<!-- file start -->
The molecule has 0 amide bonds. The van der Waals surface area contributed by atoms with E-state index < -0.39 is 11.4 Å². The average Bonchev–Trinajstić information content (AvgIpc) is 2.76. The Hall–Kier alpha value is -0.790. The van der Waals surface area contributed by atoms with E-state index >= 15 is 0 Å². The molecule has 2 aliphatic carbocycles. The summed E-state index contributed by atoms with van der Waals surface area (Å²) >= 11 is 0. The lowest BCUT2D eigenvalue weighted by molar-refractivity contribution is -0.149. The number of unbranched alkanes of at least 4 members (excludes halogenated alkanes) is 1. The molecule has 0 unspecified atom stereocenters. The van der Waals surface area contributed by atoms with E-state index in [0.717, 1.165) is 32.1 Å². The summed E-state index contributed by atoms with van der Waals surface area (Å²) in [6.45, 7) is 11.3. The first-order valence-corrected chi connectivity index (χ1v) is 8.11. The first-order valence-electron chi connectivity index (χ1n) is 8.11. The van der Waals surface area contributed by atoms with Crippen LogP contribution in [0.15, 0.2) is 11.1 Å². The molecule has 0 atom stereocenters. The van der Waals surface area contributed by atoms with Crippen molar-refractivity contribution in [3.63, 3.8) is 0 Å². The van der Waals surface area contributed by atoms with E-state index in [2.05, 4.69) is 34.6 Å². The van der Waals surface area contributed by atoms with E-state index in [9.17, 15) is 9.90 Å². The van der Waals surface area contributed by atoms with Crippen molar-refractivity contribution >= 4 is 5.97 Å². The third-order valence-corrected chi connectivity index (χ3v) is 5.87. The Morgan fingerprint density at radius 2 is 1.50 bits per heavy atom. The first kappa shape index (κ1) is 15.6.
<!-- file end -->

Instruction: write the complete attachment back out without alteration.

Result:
The molecule has 0 amide bonds. The van der Waals surface area contributed by atoms with E-state index < -0.39 is 11.4 Å². The average Bonchev–Trinajstić information content (AvgIpc) is 2.76. The Hall–Kier alpha value is -0.790. The van der Waals surface area contributed by atoms with E-state index >= 15 is 0 Å². The molecule has 2 aliphatic carbocycles. The summed E-state index contributed by atoms with van der Waals surface area (Å²) >= 11 is 0. The lowest BCUT2D eigenvalue weighted by molar-refractivity contribution is -0.149. The number of unbranched alkanes of at least 4 members (excludes halogenated alkanes) is 1. The molecule has 0 unspecified atom stereocenters. The van der Waals surface area contributed by atoms with E-state index in [0.717, 1.165) is 32.1 Å². The summed E-state index contributed by atoms with van der Waals surface area (Å²) in [6.45, 7) is 11.3. The first-order valence-corrected chi connectivity index (χ1v) is 8.11. The first-order valence-electron chi connectivity index (χ1n) is 8.11. The van der Waals surface area contributed by atoms with Crippen LogP contribution in [0.15, 0.2) is 11.1 Å². The molecule has 0 atom stereocenters. The van der Waals surface area contributed by atoms with Crippen molar-refractivity contribution in [3.63, 3.8) is 0 Å². The van der Waals surface area contributed by atoms with E-state index in [2.05, 4.69) is 34.6 Å². The van der Waals surface area contributed by atoms with E-state index in [9.17, 15) is 9.90 Å². The van der Waals surface area contributed by atoms with Crippen molar-refractivity contribution >= 4 is 5.97 Å². The third-order valence-corrected chi connectivity index (χ3v) is 5.87. The Morgan fingerprint density at radius 2 is 1.50 bits per heavy atom. The first kappa shape index (κ1) is 15.6.